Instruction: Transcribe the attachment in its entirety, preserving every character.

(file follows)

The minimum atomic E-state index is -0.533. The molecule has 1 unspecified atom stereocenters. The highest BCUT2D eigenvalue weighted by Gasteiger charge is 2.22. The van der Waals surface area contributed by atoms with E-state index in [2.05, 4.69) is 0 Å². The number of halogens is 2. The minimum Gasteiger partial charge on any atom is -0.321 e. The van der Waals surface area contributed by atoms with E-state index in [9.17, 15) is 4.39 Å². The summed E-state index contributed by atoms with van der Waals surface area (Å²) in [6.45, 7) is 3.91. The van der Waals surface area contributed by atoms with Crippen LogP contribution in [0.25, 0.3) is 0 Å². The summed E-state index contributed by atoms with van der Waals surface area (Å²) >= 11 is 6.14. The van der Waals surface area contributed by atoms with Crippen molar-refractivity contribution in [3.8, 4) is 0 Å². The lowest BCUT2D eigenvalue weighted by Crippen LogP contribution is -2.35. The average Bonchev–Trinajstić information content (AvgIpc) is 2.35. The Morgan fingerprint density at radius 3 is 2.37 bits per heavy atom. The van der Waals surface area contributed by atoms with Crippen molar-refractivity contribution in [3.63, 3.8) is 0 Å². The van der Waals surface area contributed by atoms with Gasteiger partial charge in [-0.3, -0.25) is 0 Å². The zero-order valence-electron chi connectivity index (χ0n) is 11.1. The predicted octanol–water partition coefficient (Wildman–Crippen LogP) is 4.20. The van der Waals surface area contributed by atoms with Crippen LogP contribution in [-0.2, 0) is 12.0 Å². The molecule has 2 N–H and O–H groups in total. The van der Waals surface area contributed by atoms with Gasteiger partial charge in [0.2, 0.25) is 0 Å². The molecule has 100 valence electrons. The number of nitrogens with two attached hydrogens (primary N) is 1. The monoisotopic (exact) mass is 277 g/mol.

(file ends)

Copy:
The minimum atomic E-state index is -0.533. The molecule has 1 unspecified atom stereocenters. The highest BCUT2D eigenvalue weighted by Gasteiger charge is 2.22. The van der Waals surface area contributed by atoms with E-state index in [2.05, 4.69) is 0 Å². The number of halogens is 2. The minimum Gasteiger partial charge on any atom is -0.321 e. The van der Waals surface area contributed by atoms with E-state index in [9.17, 15) is 4.39 Å². The summed E-state index contributed by atoms with van der Waals surface area (Å²) in [6.45, 7) is 3.91. The van der Waals surface area contributed by atoms with Crippen LogP contribution in [0.25, 0.3) is 0 Å². The summed E-state index contributed by atoms with van der Waals surface area (Å²) >= 11 is 6.14. The van der Waals surface area contributed by atoms with Crippen molar-refractivity contribution in [3.8, 4) is 0 Å². The lowest BCUT2D eigenvalue weighted by Crippen LogP contribution is -2.35. The average Bonchev–Trinajstić information content (AvgIpc) is 2.35. The Morgan fingerprint density at radius 3 is 2.37 bits per heavy atom. The van der Waals surface area contributed by atoms with Crippen molar-refractivity contribution in [3.63, 3.8) is 0 Å². The van der Waals surface area contributed by atoms with Gasteiger partial charge in [-0.3, -0.25) is 0 Å². The zero-order valence-electron chi connectivity index (χ0n) is 11.1. The predicted octanol–water partition coefficient (Wildman–Crippen LogP) is 4.20. The van der Waals surface area contributed by atoms with Crippen LogP contribution in [-0.2, 0) is 12.0 Å². The molecule has 2 N–H and O–H groups in total. The van der Waals surface area contributed by atoms with Gasteiger partial charge in [0.2, 0.25) is 0 Å². The molecule has 100 valence electrons. The number of nitrogens with two attached hydrogens (primary N) is 1. The monoisotopic (exact) mass is 277 g/mol.